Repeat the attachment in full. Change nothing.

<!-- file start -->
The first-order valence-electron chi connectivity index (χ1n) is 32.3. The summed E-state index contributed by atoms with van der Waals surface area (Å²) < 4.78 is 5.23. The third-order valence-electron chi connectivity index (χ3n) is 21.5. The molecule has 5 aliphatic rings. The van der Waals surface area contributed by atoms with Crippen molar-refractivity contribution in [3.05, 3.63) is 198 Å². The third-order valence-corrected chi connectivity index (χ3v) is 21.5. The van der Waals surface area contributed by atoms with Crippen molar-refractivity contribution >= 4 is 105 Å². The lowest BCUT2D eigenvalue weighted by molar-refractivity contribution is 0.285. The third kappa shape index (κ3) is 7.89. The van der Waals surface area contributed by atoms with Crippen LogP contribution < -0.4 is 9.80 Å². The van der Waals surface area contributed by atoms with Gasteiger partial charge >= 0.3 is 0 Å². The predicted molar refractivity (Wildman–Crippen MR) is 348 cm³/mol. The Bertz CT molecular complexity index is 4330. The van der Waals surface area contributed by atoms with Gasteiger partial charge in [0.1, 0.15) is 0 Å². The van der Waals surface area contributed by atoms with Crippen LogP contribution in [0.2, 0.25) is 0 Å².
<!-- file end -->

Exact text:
The first-order valence-electron chi connectivity index (χ1n) is 32.3. The summed E-state index contributed by atoms with van der Waals surface area (Å²) < 4.78 is 5.23. The third-order valence-electron chi connectivity index (χ3n) is 21.5. The molecule has 5 aliphatic rings. The van der Waals surface area contributed by atoms with Crippen molar-refractivity contribution in [3.05, 3.63) is 198 Å². The third-order valence-corrected chi connectivity index (χ3v) is 21.5. The van der Waals surface area contributed by atoms with Crippen molar-refractivity contribution >= 4 is 105 Å². The lowest BCUT2D eigenvalue weighted by molar-refractivity contribution is 0.285. The third kappa shape index (κ3) is 7.89. The van der Waals surface area contributed by atoms with Crippen LogP contribution < -0.4 is 9.80 Å². The van der Waals surface area contributed by atoms with Gasteiger partial charge >= 0.3 is 0 Å². The predicted molar refractivity (Wildman–Crippen MR) is 348 cm³/mol. The Bertz CT molecular complexity index is 4330. The van der Waals surface area contributed by atoms with Gasteiger partial charge in [0.1, 0.15) is 0 Å². The van der Waals surface area contributed by atoms with Crippen LogP contribution in [0.2, 0.25) is 0 Å².